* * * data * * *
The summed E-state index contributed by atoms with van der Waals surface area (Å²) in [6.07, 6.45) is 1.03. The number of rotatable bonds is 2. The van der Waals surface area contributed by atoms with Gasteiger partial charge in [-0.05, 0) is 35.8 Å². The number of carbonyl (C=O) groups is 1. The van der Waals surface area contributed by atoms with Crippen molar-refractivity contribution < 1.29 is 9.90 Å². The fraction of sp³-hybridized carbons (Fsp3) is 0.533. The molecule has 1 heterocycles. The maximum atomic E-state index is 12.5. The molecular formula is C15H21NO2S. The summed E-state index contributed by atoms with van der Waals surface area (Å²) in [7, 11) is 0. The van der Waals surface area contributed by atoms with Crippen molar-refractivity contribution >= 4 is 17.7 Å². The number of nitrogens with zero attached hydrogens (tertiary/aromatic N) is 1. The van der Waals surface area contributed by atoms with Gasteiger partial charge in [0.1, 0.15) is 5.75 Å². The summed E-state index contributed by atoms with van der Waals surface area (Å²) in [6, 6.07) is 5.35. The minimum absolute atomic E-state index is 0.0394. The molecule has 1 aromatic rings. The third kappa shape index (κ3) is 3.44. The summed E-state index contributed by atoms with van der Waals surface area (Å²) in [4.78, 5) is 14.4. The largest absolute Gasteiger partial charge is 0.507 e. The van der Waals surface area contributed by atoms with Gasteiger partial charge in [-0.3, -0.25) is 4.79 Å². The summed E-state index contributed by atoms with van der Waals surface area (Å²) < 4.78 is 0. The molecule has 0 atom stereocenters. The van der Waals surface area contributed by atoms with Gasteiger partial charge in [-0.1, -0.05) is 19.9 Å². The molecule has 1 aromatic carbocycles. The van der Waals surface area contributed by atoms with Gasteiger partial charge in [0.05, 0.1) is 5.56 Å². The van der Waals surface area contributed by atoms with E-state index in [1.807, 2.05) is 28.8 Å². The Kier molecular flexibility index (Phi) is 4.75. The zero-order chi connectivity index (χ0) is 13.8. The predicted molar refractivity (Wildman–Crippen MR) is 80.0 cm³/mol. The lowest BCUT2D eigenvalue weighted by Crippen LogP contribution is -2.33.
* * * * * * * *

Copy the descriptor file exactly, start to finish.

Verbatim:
The summed E-state index contributed by atoms with van der Waals surface area (Å²) in [6.07, 6.45) is 1.03. The number of rotatable bonds is 2. The van der Waals surface area contributed by atoms with Gasteiger partial charge in [-0.05, 0) is 35.8 Å². The number of carbonyl (C=O) groups is 1. The van der Waals surface area contributed by atoms with Crippen molar-refractivity contribution < 1.29 is 9.90 Å². The fraction of sp³-hybridized carbons (Fsp3) is 0.533. The molecule has 1 heterocycles. The maximum atomic E-state index is 12.5. The molecular formula is C15H21NO2S. The summed E-state index contributed by atoms with van der Waals surface area (Å²) in [7, 11) is 0. The van der Waals surface area contributed by atoms with Crippen molar-refractivity contribution >= 4 is 17.7 Å². The number of nitrogens with zero attached hydrogens (tertiary/aromatic N) is 1. The van der Waals surface area contributed by atoms with Gasteiger partial charge in [0.1, 0.15) is 5.75 Å². The summed E-state index contributed by atoms with van der Waals surface area (Å²) in [6, 6.07) is 5.35. The minimum absolute atomic E-state index is 0.0394. The molecule has 1 aromatic rings. The third kappa shape index (κ3) is 3.44. The summed E-state index contributed by atoms with van der Waals surface area (Å²) in [4.78, 5) is 14.4. The largest absolute Gasteiger partial charge is 0.507 e. The van der Waals surface area contributed by atoms with Gasteiger partial charge in [-0.3, -0.25) is 4.79 Å². The summed E-state index contributed by atoms with van der Waals surface area (Å²) < 4.78 is 0. The molecule has 0 atom stereocenters. The van der Waals surface area contributed by atoms with Gasteiger partial charge in [-0.1, -0.05) is 19.9 Å². The molecule has 1 aromatic carbocycles. The van der Waals surface area contributed by atoms with Gasteiger partial charge in [0.05, 0.1) is 5.56 Å². The van der Waals surface area contributed by atoms with E-state index in [1.807, 2.05) is 28.8 Å². The Kier molecular flexibility index (Phi) is 4.75. The zero-order chi connectivity index (χ0) is 13.8. The predicted molar refractivity (Wildman–Crippen MR) is 80.0 cm³/mol. The lowest BCUT2D eigenvalue weighted by Crippen LogP contribution is -2.33.